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Why Mixing Aromatherapy and CBD Helps You Sleep Better

Updated: Sep 7, 2021

It's hard getting a good amount of sleep when you're an adult with responsibilities who also would like to have time for some fun. It's easy to see why so many of us struggle to sleep and get enough rest during the night. Sleeping problems can lead to a feeling of restlessness, stress, anxiety, and will bring our mood down in many ways.

With all the bad side effects that come with medication, people are seeking more holistic solutions to ease their problems. People are looking at meditation, essential oils, and aromatherapy. There's a huge cannabis epidemic as well. CBD has been tested and proven to help ease the anxiety and stress that is keeping us from sleeping. So why not combine two of the most effective things to improve your sleep? Mixing cannabinoids with essential oils might just be the way to go!


We've all heard about it. Lavender is the best essential oil to induce sleep. People have been using it forever to soothe their issues and combat insomnia. [1] It helps us relax and lie back to have a rest once in a while.


This is another big one that everyone associates with sleep. Chamomile will prepare your mind and body for sleep. It will enhance relaxation, reduce stress, and ease pain. [2]


This oil is great for soothing muscle and joint pains but is also a terrific mood stabilizer. [3]

Ylang Ylang

Ylang ylang is known as a mild sedative. Just a little small amount will help you relax and drift away into a soothing sleep. [3]


This warm, woody scent will make you drowsy. It has anti-inflammatory effects and can be used to soothe any itches or irritations of the skin. [4]

These oils are well-known for aiding those with sleeping problems. They can also reduce any pains causing you to lose sleep. These essential oils can be applied through scent. You can try putting a few drops into your pillow before bed or putting the oils in a diffuser. These are a few ways you can get the essential oils working for you.

Mixing with CBD

Remember that essential oils can be mixed and blended together. If you are having other issues that a different essential oil could help you with, don't shy away from mixing them! Create your own essential oil mixture for your needs. You can add CBD into this oil mixture as well. Do note that any oils that will be applied through the skin will need a carrier - coconut oil, for instance. You will want to mix two parts of carrier oil to one part of essential oil. This will help prevent irritation to the skin. It is also important to note that although this may be helpful, it isn’t a substitute for medication if you need it. If your doctor has prescribed medication or another form of care, don’t replace it with aromatherapy and/or CBD without consulting him or her beforehand. Try to bring it up at your next doctor’s appointment and see what your medical care provider says about the effects of your specific needs. You cannot completely replace the medication you might need with aromatherapy and CBD unless your doctor lets you know that it is ok. Mixing essential oils and CBD can be a great way to treat insomnia and other sleep problems, as long as you use it in moderation.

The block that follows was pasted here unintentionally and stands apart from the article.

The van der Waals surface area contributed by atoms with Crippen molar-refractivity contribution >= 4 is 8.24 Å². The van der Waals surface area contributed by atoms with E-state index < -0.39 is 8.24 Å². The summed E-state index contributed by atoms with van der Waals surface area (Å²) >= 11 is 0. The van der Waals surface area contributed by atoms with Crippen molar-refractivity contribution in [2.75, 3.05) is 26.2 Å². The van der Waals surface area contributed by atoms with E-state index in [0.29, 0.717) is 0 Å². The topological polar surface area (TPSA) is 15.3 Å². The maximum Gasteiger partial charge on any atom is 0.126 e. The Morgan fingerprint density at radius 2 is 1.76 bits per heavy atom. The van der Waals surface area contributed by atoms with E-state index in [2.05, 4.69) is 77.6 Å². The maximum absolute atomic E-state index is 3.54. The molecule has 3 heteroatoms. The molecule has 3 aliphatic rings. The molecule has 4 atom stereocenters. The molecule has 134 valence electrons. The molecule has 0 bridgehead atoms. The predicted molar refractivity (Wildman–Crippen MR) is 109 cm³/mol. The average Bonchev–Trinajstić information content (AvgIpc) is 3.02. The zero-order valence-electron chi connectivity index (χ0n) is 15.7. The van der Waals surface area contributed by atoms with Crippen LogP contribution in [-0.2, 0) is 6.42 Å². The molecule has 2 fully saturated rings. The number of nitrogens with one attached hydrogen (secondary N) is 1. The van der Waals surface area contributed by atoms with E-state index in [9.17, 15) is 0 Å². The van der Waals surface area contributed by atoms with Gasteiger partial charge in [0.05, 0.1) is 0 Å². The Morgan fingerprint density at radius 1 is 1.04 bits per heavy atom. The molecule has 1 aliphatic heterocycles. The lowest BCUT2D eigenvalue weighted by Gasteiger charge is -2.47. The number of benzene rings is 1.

Are you looking for CBD to help you get more sleep? Come to visit our pharmacy today! We’re happy to help.

For more information on where and how to get CBD in Spring, Texas visit our up-to-date guide, Click Here



1. Schier, Alexandre Rafael De Mello, et al. “Cannabidiol, a Cannabis Sativa Constituent, as an Anxiolytic Drug.” Revista Brasileira De Psiquiatria, vol. 34, 2012, doi:10.1590/s1516-44462012000500008.

2. “Lavender for Sleep: How to Get Quality Shut-Eye, Naturally.” University Health News, 8 Feb. 2018,

3. Gupta. “Chamomile: A Herbal Medicine of the Past with a Bright Future (Review).” Molecular Medicine Reports, vol. 3, no. 6, 2010, doi:10.3892/mmr.2010.377.

4. UpNature. “Top 15 Essential Oils for Depression (And 3 Uplifting Blends).” UpNature,


5. Sharma, Manju, et al. “East Indian Sandalwood Oil (EISO) Alleviates Inflammatory and Proliferative Pathologies of Psoriasis.” Frontiers in Pharmacology, vol. 8, 2017, doi:10.3389/fphar.2017.00125.

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